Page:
The Mercredi de Réflexion is a recurring meeting organized by the Inter-American Development Bank’s (IDB) Haiti office that provides a space to reflect on new ideas and positive developments amid the noise of everyday events. This is what representatives from the Government of Haiti, UNECLAC, the Caribbean Development Bank and the Caribbean Disaster Emergency Management Agency (CDEMA) did during the January 26, 2022 meeting. They reflected on actions that can help boost resilience and disaster response in Haiti, shared their thoughts on the matter and proposed possible solutions. The discussion provided facts, put new ideas on the table and finalized with three key takeaways.
- The severe impact of natural disasters will worsen in Haiti and in the rest of the Caribbean region. According the 2021 Global Climate Risk Index, between 2000 and 2019 Haiti was amongst the three most affected countries by the impacts of extreme weather events worldwide, translating into losses of 0.8 percent of GDP per year. A wide range of extreme natural events—hurricanes, earthquakes, floods, droughts, etc.—unfortunately affect Haiti and the region on a recurring basis. These events tend to have severe consequences in the country, as approximately 96% of the Haitian population are in high-risk areas and more than 70% of Haitian households live in vulnerable dwellings. The frequency and severity of these events is also likely to increase with climate change: the Caribbean region is projected to be 17% drier by the end of the century, sea level rise is expected to continue and an increase in ambient temperatures will result in a higher frequency and strength of hydrological events.
- Sovereignty is at the core of disaster preparedness and response efforts. The government lies at the heart of setting and implementing resilience plans, responding during and in the aftermath of the event, leading the reconstruction process and ensuring an adequate execution of funds. To this end, the Government of Haiti has key policies in place and has been investing in updating its response regulation and policy framework. Some examples include the Fond d’Urgence, which has been in place since 1966 to meet financing needs after disasters, and the “National Risk and Disaster Management Plan 2019-2030” or the 2020 “Politique Nationale de Promotion et de Protection Sociale” that highlights the importance of response to natural disasters within the country’s social protection system. Going forward, further investment in capacity building and knowledge will be required, as well as the promotion of innovative financing instruments and better coordination of both private and public sector protection. This will ensure insurance and support measures cover as much of the population and nation as possible.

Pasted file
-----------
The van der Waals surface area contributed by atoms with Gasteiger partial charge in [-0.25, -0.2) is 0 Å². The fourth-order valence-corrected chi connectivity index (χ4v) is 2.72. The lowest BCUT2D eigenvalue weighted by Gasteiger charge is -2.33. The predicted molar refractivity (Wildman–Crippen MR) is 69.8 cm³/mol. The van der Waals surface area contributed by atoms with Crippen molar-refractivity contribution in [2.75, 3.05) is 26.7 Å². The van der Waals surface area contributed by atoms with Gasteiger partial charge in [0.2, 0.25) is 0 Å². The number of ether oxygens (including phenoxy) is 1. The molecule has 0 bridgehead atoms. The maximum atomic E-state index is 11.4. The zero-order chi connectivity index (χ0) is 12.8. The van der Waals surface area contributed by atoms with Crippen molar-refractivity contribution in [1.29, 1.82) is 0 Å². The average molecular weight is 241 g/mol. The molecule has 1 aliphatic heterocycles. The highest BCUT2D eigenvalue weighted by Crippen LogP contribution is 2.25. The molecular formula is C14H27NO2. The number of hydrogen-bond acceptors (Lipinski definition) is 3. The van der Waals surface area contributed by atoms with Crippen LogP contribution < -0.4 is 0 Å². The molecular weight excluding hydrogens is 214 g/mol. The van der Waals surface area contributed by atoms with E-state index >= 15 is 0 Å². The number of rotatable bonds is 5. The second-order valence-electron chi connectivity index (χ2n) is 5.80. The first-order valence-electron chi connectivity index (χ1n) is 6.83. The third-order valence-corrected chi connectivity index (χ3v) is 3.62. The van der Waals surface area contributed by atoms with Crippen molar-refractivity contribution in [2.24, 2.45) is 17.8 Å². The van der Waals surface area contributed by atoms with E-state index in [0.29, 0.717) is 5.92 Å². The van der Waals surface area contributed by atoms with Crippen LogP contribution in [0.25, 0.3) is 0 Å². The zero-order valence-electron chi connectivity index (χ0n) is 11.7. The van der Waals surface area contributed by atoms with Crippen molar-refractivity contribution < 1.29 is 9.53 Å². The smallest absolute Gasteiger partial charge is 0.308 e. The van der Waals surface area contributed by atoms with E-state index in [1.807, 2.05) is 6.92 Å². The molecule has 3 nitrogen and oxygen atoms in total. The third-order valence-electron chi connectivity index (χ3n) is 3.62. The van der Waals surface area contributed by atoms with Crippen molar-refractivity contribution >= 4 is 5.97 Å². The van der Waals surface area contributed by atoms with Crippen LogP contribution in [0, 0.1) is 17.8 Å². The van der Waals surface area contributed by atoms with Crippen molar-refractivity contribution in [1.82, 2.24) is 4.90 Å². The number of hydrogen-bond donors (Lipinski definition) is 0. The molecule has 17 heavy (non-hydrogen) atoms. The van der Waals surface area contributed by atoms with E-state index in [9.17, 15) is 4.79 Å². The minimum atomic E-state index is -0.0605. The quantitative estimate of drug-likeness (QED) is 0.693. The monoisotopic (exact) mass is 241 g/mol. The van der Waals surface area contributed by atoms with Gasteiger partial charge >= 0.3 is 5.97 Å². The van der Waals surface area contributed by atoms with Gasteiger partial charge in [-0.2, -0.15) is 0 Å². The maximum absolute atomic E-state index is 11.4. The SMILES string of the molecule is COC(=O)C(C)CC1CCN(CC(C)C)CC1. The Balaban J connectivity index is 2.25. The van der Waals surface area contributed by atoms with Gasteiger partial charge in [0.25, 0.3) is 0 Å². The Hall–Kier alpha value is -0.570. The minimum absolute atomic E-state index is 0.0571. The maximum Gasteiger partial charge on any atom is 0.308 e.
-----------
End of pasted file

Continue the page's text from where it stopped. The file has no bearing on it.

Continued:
- Haiti is part of a vast international institutional architecture designed to help respond to disasters. The international architecture for preparedness and response is wide ranging and covers different phases of preparedness and response. These institutions offer different layers of protection for countries and should be thus coordinated to maximize efficiency. For example, CDEMA have response mechanisms available and support governments in setting their governance arrangements, they also have coordination mechanisms for development partners. The Caribbean Catastrophe Risk Insurance Facility (CCRIF) also provides sovereign insurance, providing much needed liquidity in the aftermath of disasters. Both institutions have supported Haiti in various instances, such as in the aftermath of the 2010 earthquake or after hurricane Matthew in 2016.
As we contemplate these issues in response to the crises that are arising, we conclude that institutional strengthening, prioritization and layering will be key in promoting better disaster preparedness and response in Haiti going forward. To promote better resilience and response, significant efforts will be needed to update the institutional and policy framework, but this will have to come hand in hand with further capacity building and further coordination of international support. These mechanisms can provide different layers of support and protection to ensure better resilience and a better response become a reality.